Kids' Commute: The Carnival of the Animals

Jun 1, 2015

Hear "The Carnival of the Animals" this week on Kids' Commute!

It’s the final week of the school year! It’s become a tradition here on the Kids’ Commute to celebrate the last week of school with The Carnival of the Animals, by French composer Camille Saint-Saëns. We’ll hear Leonard Bernstein conduct, and also describe every movement of the musical suite for us. Let’s jump right in!

The Carnival of the Animals was written in 1886. The piece is a sort of zoo, where Camille Saint-Saëns describes all sorts of different animals musically! 

 


Bernstein explains that music has lots of different uses in life. “There are pieces that lift your spirit, or interest your mind, or fill you with religious, or passionate, or dreamy, or triumphant feelings,” Bernstein says. “But some pieces are written only to amuse you, and one of them is this Carnival of the Animals.”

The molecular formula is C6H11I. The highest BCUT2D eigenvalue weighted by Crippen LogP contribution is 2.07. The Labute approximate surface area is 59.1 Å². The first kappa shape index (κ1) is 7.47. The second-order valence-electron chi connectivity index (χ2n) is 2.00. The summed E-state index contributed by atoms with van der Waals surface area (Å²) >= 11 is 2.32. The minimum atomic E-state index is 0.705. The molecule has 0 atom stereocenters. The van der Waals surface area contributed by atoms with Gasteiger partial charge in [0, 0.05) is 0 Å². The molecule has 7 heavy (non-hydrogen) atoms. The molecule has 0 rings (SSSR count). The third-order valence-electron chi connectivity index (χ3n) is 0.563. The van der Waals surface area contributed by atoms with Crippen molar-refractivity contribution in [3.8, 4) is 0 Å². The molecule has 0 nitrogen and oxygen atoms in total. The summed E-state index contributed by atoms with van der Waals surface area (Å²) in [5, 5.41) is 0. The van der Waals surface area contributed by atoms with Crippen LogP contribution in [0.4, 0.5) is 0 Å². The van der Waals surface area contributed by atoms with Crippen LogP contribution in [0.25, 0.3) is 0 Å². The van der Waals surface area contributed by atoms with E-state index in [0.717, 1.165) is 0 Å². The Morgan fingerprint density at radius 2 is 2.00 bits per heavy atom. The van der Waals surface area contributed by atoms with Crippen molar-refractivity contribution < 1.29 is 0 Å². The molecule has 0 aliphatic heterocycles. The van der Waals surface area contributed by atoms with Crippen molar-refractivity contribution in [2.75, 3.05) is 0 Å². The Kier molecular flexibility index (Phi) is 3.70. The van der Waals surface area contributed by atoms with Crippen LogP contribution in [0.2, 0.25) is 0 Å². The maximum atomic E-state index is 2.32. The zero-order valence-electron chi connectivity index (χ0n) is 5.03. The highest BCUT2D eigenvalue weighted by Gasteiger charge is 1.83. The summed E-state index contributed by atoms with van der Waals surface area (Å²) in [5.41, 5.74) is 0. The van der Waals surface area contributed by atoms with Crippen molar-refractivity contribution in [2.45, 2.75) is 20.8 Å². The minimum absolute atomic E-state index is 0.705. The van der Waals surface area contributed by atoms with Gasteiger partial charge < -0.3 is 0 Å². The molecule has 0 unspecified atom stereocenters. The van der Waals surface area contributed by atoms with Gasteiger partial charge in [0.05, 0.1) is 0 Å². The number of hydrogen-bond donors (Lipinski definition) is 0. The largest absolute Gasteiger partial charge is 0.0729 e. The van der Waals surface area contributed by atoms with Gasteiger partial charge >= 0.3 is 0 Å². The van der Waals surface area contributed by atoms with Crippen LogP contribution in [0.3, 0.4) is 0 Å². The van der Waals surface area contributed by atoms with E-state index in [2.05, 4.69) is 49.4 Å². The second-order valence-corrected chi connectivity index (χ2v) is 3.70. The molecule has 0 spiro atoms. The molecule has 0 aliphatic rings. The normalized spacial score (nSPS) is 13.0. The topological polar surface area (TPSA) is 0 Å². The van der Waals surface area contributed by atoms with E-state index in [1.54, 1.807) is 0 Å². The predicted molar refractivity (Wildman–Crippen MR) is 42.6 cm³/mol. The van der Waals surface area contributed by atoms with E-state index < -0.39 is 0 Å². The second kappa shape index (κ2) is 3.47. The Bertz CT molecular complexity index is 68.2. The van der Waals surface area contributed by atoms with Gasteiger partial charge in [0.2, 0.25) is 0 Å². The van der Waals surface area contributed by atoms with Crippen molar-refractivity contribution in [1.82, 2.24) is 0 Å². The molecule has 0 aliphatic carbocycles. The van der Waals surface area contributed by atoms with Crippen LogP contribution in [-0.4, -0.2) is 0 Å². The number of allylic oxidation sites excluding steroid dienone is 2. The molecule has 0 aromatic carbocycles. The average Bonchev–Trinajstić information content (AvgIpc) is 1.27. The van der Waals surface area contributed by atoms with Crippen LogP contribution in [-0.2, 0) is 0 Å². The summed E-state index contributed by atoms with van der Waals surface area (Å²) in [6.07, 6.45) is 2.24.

The Carnival of the Animals was written by Saint-Saëns as music for his friends to enjoy. But, it was also written to give young musicians something fun to play. So throughout the zoological romp this week, we’ll hear 7 young people performing alongside the string section of the New York Philharmonic.

To begin the week, we first hear from the roaring lion! Then, we hear from a flock of hens and roosters. Finally, we hear from some wild donkeys from Tibet...

Can you hear the roaring, cackling, and braying from our first three groups of animals?

Music piece for today:
First three animals from The Carnival of the Animals performed by the New York Philharmonic and conducted by Leonard Bernstein

Listen to the Kids’ Commute live on Classical IPR every weekday morning at 7:40am or listen to the archived episode at the top of the post.